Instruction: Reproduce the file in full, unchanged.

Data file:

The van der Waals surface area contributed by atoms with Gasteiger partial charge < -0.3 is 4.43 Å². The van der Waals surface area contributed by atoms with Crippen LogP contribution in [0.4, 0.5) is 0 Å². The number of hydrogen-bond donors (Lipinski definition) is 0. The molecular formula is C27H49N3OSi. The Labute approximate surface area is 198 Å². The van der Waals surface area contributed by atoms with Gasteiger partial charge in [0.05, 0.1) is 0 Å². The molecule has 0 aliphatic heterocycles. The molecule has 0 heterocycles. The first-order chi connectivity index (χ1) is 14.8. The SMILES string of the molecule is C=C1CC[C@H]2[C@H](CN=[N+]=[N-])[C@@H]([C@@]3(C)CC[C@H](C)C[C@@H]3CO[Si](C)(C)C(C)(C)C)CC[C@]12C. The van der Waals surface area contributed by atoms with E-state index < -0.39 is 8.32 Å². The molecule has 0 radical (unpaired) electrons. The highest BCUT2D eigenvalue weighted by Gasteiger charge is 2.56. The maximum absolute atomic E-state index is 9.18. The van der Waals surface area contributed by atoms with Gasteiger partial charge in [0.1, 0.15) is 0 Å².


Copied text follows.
The van der Waals surface area contributed by atoms with Gasteiger partial charge < -0.3 is 4.43 Å². The van der Waals surface area contributed by atoms with Crippen LogP contribution in [0.4, 0.5) is 0 Å². The number of hydrogen-bond donors (Lipinski definition) is 0. The molecular formula is C27H49N3OSi. The Labute approximate surface area is 198 Å². The van der Waals surface area contributed by atoms with Gasteiger partial charge in [0.05, 0.1) is 0 Å². The molecule has 0 aliphatic heterocycles. The molecule has 0 heterocycles. The first-order chi connectivity index (χ1) is 14.8. The SMILES string of the molecule is C=C1CC[C@H]2[C@H](CN=[N+]=[N-])[C@@H]([C@@]3(C)CC[C@H](C)C[C@@H]3CO[Si](C)(C)C(C)(C)C)CC[C@]12C. The van der Waals surface area contributed by atoms with E-state index < -0.39 is 8.32 Å². The molecule has 0 radical (unpaired) electrons. The highest BCUT2D eigenvalue weighted by Gasteiger charge is 2.56. The maximum absolute atomic E-state index is 9.18. The van der Waals surface area contributed by atoms with Gasteiger partial charge in [0.1, 0.15) is 0 Å².